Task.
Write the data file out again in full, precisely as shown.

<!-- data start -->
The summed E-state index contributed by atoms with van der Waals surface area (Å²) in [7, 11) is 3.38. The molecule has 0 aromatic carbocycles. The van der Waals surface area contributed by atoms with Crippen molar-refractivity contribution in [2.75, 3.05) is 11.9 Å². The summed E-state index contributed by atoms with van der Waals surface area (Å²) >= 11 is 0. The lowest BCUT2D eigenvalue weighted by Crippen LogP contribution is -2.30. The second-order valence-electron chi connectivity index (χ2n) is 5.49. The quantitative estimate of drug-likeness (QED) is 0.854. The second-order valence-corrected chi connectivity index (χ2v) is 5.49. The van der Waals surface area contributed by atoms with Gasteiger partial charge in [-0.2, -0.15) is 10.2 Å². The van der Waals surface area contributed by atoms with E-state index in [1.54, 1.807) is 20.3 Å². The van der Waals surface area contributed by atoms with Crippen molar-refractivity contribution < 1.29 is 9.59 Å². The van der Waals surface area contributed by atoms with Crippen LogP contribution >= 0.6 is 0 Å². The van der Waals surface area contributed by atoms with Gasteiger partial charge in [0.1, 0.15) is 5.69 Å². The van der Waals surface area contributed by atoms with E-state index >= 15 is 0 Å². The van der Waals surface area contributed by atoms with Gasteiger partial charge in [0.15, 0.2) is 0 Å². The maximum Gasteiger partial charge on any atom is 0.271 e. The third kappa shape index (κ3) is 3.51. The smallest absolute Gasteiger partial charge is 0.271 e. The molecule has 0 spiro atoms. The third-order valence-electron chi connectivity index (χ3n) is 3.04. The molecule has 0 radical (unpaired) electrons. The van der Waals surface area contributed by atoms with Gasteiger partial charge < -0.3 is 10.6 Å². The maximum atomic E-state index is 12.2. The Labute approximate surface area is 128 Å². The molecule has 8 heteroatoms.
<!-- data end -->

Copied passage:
The summed E-state index contributed by atoms with van der Waals surface area (Å²) in [7, 11) is 3.38. The molecule has 0 aromatic carbocycles. The van der Waals surface area contributed by atoms with Crippen molar-refractivity contribution in [2.75, 3.05) is 11.9 Å². The summed E-state index contributed by atoms with van der Waals surface area (Å²) >= 11 is 0. The lowest BCUT2D eigenvalue weighted by Crippen LogP contribution is -2.30. The second-order valence-electron chi connectivity index (χ2n) is 5.49. The quantitative estimate of drug-likeness (QED) is 0.854. The second-order valence-corrected chi connectivity index (χ2v) is 5.49. The van der Waals surface area contributed by atoms with Gasteiger partial charge in [-0.2, -0.15) is 10.2 Å². The van der Waals surface area contributed by atoms with E-state index in [1.54, 1.807) is 20.3 Å². The van der Waals surface area contributed by atoms with Crippen molar-refractivity contribution < 1.29 is 9.59 Å². The van der Waals surface area contributed by atoms with Crippen LogP contribution >= 0.6 is 0 Å². The van der Waals surface area contributed by atoms with Gasteiger partial charge in [0.1, 0.15) is 5.69 Å². The van der Waals surface area contributed by atoms with E-state index >= 15 is 0 Å². The van der Waals surface area contributed by atoms with Gasteiger partial charge in [0.15, 0.2) is 0 Å². The maximum Gasteiger partial charge on any atom is 0.271 e. The third kappa shape index (κ3) is 3.51. The smallest absolute Gasteiger partial charge is 0.271 e. The molecule has 0 spiro atoms. The third-order valence-electron chi connectivity index (χ3n) is 3.04. The molecule has 0 radical (unpaired) electrons. The van der Waals surface area contributed by atoms with Gasteiger partial charge < -0.3 is 10.6 Å². The maximum atomic E-state index is 12.2. The Labute approximate surface area is 128 Å². The molecule has 8 heteroatoms.